Good luck with your router.

-- http://artisticwoodstudio.com Custom furniture

View Grandpa's profile

Grandpa

3075 posts in 1301 days


#4 posted 663 days ago

Craftsman had a good router for many years that was older than this. I still use one of those. This router you have is probably 10 to 15 years old or possibly newer. It was a change from the old solid router to a cheaper moder that used a lot of plastic. The problem with most routers that don’t want to adjust in depth of cut is saw dust between the motor and the inside of the base. IF you can get that out of this area then it will probably work more easily. Good luck.

View waho6o9's profile

waho6o9

4824 posts in 1203 days


#5 posted 663 days ago

Congrats on your new to you router. You’ll figure it out and make some
projects with it and a belated welcome to LumberJocks!
http://lumberjocks.com/topics/31631 more ideas for ya.
HTH

View mIps's profile

mIps

174 posts in 680 days


#6 posted 663 days ago

- Bob: Yeah, I found the same things, that’s why I was hoping someone had found a fix. Were you able to find anyone who had determined if the problem was with the ring or the thread? Luckily mine is not immovable, just very stiff.
- Pintodeluxe & a1Jim: Sounds like I should avoid any kind of “wet” lubricant like grease, oil or other petroleum-based stuff and look into dry, graphite-based. I have some Johnson paste wax so I may try that. Pretty much dry lube is dry lube, yes? I definitely want to get a set of bushings at some point but will need a different base-plate to do the brass PC style. Maybe I could make a compatible base-plate…

-- Be honest, honorable, kind, work hard, and generally be awesome.

View a1Jim's profile

a1Jim

112010 posts in 2203 days


#7 posted 663 days ago

Mips
I would try clean the two pieces first ,try it out ,if that works then just clean it frequently,if not give the wax a try just make sure there’s not any silicone in it some paste waxes does have it. Sure a shop made base will work for guides. As far as dry lube just make sure it’s not a mix of graphite and some other lube. They sell small tubes of graphite as speedometer lube and for router bearings .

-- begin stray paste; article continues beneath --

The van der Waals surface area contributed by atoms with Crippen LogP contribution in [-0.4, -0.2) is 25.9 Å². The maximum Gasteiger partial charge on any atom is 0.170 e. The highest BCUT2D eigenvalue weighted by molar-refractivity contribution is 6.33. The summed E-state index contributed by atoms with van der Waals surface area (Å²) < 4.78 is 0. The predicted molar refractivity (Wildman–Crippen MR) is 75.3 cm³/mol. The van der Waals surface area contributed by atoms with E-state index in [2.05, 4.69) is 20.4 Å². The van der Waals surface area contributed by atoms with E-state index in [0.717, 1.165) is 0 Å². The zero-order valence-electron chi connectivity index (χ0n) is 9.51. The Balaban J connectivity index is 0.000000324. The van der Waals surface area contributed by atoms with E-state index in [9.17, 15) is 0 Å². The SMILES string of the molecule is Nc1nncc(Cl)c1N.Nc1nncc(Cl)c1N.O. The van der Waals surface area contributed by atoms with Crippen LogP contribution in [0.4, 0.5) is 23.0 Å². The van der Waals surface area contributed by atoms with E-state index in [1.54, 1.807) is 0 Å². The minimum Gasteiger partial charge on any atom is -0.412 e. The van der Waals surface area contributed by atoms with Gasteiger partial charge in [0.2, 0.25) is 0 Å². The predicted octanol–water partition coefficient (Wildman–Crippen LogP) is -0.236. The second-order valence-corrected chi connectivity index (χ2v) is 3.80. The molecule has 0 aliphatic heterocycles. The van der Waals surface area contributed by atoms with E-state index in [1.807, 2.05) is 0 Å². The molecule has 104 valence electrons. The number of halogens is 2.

-- http://artisticwoodstudio.com Custom furniture

View mIps's profile

mIps

174 posts in 680 days


#8 posted 663 days ago

I worked the based off of the router body and cleaned it thoroughly. (round 1: Soap, water and a old toothbrush to get off all the sawdust; Round 2: Citrus based cleaner to get rid of and sap, grease, oil or other crud and Round 3: paper towels to soak up any leftover water or other liquid). I was able to find some graphite-based lube at a local hobby store and put a little in the grooves on the motor sleeve and some on the ramp on the base ring and put the whole thing back together. It seems a little better, so here’s hoping.

Thanks for the input!

-- Be honest, honorable, kind, work hard, and generally be awesome.

View NiteWalker's profile

NiteWalker

2709 posts in 1203 days


#9 posted 663 days ago

IMHO, that $25 would have been better saved and spent on a used newer router.
Even if you get it working, you’ll be stuck with a marginal tool at best, a dangerous one at worst.

My first router was a $60 ryobi and it served me well for 3 years. It too was only a 1/4” shank, but I managed that obstacle by only using smaller bits (less than 1” diameter) in it. I did a minimal amount of research and figured it was good for my needs; and it was.